I'll never forget Singapore 2013 and being out on track to experience up close and in the raw the totally awesome performance and complete at-one-ness of car and driver displayed by Sebastian and his Red Bull RB9 on that hot and sticky September night.

As cool as Vettel has always appeared to be in a very relaxed, unaffected, private and cheery way, there is obviously a darker side...

A darker, moodier, reactive and aggressive side that’s increased markedly since he’s been wearing red.

On-track contretemps with fellow competitors and invective-laden rants at FIA officials on live TV are testament to a change in attitude. A superlicence penalty-points count creeping perilously close to the race-ban-triggering 12 is yet more damning evidence of the not-so-nice Sebastian.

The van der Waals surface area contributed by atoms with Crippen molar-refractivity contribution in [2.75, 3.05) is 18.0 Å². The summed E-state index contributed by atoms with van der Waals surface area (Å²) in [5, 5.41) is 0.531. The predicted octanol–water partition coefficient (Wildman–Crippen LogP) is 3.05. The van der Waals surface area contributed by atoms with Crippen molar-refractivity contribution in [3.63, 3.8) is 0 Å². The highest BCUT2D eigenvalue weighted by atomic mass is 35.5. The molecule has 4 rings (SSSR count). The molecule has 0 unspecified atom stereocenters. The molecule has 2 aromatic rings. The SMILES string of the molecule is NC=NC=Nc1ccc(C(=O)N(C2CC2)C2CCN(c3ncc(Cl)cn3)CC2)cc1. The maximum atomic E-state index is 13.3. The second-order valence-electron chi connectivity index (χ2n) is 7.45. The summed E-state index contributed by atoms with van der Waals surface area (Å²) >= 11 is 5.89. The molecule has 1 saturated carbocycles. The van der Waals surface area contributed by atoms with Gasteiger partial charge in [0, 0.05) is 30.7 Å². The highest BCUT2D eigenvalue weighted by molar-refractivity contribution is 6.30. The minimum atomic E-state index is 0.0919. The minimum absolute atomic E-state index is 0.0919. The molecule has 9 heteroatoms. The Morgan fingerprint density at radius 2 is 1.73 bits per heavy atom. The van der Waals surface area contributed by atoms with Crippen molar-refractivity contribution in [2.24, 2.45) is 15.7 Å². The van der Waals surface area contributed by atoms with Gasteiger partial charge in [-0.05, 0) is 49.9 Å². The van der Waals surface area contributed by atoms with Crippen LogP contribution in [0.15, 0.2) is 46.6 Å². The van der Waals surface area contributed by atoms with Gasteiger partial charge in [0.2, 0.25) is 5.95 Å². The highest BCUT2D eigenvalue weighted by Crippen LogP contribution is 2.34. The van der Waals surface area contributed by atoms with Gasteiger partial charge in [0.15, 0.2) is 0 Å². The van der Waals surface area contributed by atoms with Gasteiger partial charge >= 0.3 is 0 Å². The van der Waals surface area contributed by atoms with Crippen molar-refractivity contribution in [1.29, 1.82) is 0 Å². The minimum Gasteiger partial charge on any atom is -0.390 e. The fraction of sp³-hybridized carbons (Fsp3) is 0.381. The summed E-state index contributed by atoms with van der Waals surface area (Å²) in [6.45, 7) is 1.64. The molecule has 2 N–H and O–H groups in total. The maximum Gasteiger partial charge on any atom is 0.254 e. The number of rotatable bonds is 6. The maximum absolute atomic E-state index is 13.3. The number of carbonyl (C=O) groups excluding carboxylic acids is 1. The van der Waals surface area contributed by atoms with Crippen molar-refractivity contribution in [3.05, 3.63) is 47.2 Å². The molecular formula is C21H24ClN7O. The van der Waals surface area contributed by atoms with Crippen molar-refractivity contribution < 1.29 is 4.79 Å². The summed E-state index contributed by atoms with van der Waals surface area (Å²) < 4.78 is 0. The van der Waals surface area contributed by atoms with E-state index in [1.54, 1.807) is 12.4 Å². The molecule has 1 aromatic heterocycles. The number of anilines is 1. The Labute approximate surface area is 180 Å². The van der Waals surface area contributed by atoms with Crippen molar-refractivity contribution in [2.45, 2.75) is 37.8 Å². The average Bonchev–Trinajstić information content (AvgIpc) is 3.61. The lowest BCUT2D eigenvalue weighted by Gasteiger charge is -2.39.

Ferrari really are a horrible team right now. Dismissive of interest, completely devoid of any grace, charm or humility, they exude an aggressive arrogance that is bitter in its mien and wholly unpleasant to experience. From team management to press staff through to the aggressive and often looking-for-a-fight mechanics, this bellicose attitude is projected with a focused zeal; and, sadly, it appears to have infected Vettel's on-track demeanour.

Vettel’s conduct in Baku can reasonably be attributed to the imperious attitude of his team and the almost certain knowledge that the feeble FIA Stewards would very likely let such hooligan-like actions go - effectively - unpunished. And so it came to pass.